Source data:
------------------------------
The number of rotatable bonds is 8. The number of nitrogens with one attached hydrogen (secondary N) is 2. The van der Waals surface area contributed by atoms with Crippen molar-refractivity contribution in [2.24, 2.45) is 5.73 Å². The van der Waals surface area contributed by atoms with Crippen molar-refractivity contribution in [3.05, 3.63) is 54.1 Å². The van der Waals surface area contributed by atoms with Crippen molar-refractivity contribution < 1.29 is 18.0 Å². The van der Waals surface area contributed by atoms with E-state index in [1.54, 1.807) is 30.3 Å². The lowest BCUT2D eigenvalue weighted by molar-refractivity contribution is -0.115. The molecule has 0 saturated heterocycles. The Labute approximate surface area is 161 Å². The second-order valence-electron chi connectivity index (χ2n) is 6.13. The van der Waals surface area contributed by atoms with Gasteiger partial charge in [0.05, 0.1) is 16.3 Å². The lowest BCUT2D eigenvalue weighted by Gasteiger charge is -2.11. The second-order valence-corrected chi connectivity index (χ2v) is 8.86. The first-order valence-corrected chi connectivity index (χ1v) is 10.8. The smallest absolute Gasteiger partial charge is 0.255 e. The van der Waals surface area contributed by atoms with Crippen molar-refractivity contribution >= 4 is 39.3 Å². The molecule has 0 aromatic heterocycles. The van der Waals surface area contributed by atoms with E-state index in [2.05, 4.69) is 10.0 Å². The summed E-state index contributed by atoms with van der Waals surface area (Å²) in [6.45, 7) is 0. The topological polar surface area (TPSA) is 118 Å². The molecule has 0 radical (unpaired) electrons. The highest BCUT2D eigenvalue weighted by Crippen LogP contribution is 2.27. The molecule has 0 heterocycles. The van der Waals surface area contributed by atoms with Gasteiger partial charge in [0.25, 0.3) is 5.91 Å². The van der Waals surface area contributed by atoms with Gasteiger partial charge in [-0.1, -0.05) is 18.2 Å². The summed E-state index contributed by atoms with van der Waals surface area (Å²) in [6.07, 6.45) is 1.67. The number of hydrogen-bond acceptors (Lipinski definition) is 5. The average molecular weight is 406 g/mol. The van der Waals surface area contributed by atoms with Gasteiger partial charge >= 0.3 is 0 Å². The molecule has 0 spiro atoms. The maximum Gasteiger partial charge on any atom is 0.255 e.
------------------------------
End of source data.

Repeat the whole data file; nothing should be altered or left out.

The number of rotatable bonds is 8. The number of nitrogens with one attached hydrogen (secondary N) is 2. The van der Waals surface area contributed by atoms with Crippen molar-refractivity contribution in [2.24, 2.45) is 5.73 Å². The van der Waals surface area contributed by atoms with Crippen molar-refractivity contribution in [3.05, 3.63) is 54.1 Å². The van der Waals surface area contributed by atoms with Crippen molar-refractivity contribution < 1.29 is 18.0 Å². The van der Waals surface area contributed by atoms with E-state index in [1.54, 1.807) is 30.3 Å². The lowest BCUT2D eigenvalue weighted by molar-refractivity contribution is -0.115. The molecule has 0 saturated heterocycles. The Labute approximate surface area is 161 Å². The second-order valence-electron chi connectivity index (χ2n) is 6.13. The van der Waals surface area contributed by atoms with Gasteiger partial charge in [0.05, 0.1) is 16.3 Å². The lowest BCUT2D eigenvalue weighted by Gasteiger charge is -2.11. The second-order valence-corrected chi connectivity index (χ2v) is 8.86. The first-order valence-corrected chi connectivity index (χ1v) is 10.8. The smallest absolute Gasteiger partial charge is 0.255 e. The van der Waals surface area contributed by atoms with Crippen molar-refractivity contribution >= 4 is 39.3 Å². The molecule has 0 aromatic heterocycles. The van der Waals surface area contributed by atoms with E-state index in [2.05, 4.69) is 10.0 Å². The summed E-state index contributed by atoms with van der Waals surface area (Å²) in [6.45, 7) is 0. The topological polar surface area (TPSA) is 118 Å². The molecule has 0 radical (unpaired) electrons. The highest BCUT2D eigenvalue weighted by Crippen LogP contribution is 2.27. The molecule has 0 heterocycles. The van der Waals surface area contributed by atoms with Gasteiger partial charge in [0.25, 0.3) is 5.91 Å². The van der Waals surface area contributed by atoms with Gasteiger partial charge in [-0.1, -0.05) is 18.2 Å². The summed E-state index contributed by atoms with van der Waals surface area (Å²) in [6.07, 6.45) is 1.67. The number of hydrogen-bond acceptors (Lipinski definition) is 5. The average molecular weight is 406 g/mol. The van der Waals surface area contributed by atoms with Gasteiger partial charge >= 0.3 is 0 Å². The molecule has 0 spiro atoms. The maximum Gasteiger partial charge on any atom is 0.255 e.